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Anglo-Saxon pale gold shilling

The coin featured here measures only 13mm in diameter but is shown greatly enlarged. It was unearthed by Patrick King, who asked for a valuation.

Patrick’s find is a coin that has come to be known as an Anglo-Saxon pale gold shilling and is listed in the Standard Catalogue as number 764. On the obverse is a helmeted head facing right and the legend reads CRISPUS NOB CAES. The name at the start of the legend, Crispus, is the name of this type of gold coin.

Within the inner circle on the reverse is a cross with an annulet on each arm and at the top and it has a cross pattee at each side. The legend, in reverse and starting at 4 o’clock, reads CESIAN followed by a group of runes.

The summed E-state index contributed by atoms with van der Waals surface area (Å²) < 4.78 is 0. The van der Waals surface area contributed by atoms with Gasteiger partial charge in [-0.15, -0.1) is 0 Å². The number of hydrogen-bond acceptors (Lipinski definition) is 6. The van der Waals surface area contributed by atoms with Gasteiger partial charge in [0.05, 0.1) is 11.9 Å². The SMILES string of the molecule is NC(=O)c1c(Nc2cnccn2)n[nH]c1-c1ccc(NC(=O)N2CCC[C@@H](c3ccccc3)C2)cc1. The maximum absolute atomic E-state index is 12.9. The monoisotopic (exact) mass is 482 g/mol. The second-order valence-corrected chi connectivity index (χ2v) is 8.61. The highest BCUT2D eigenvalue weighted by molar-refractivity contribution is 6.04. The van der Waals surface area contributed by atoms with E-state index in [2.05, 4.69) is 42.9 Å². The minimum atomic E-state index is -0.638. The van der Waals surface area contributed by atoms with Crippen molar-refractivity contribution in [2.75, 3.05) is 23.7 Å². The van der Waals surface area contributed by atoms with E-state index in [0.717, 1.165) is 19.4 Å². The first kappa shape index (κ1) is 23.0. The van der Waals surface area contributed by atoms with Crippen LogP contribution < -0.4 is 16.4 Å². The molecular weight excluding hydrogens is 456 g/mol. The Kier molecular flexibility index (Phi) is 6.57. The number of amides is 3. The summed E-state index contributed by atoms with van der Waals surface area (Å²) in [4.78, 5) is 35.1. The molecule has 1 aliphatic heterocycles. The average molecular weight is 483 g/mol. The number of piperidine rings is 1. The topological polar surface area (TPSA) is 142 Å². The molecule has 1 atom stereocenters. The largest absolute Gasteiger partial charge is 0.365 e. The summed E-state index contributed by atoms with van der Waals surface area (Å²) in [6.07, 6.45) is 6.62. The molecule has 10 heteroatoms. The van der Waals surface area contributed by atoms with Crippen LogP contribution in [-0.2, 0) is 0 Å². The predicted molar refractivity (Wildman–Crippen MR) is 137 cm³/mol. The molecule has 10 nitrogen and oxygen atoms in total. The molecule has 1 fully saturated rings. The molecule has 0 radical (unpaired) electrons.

This is a post-Crondall striking and will date between AD 655 and 675. The type is quite remarkable and whoever cut the dies was obviously influenced by his knowledge of earlier Roman coins.


On the obverse the surface is a bit rough, which might be due to this side being struck by a rusty die. Overall, the obverse would grade about VF. The reverse is in VF condition but has been struck off centre. A significant plus point is that this coin is extremely rare.
In 2021 an example of the Crispus type was sold at auction; it was graded as nearly EF and the hammer price was £11,000. Another specimen was sold at auction during 2022; this was graded as about EF and the hammer price was £15,000. Both coins were well struck and both had really good eye appeal.

Patrick’s coin is not as good as the two examples cited above, so it would be likely to sell for a good deal less. If I was cataloguing it for sale at auction I would set the pre-sale estimate at £4,000 to £6,000 and would expect the hammer price to be within that range.

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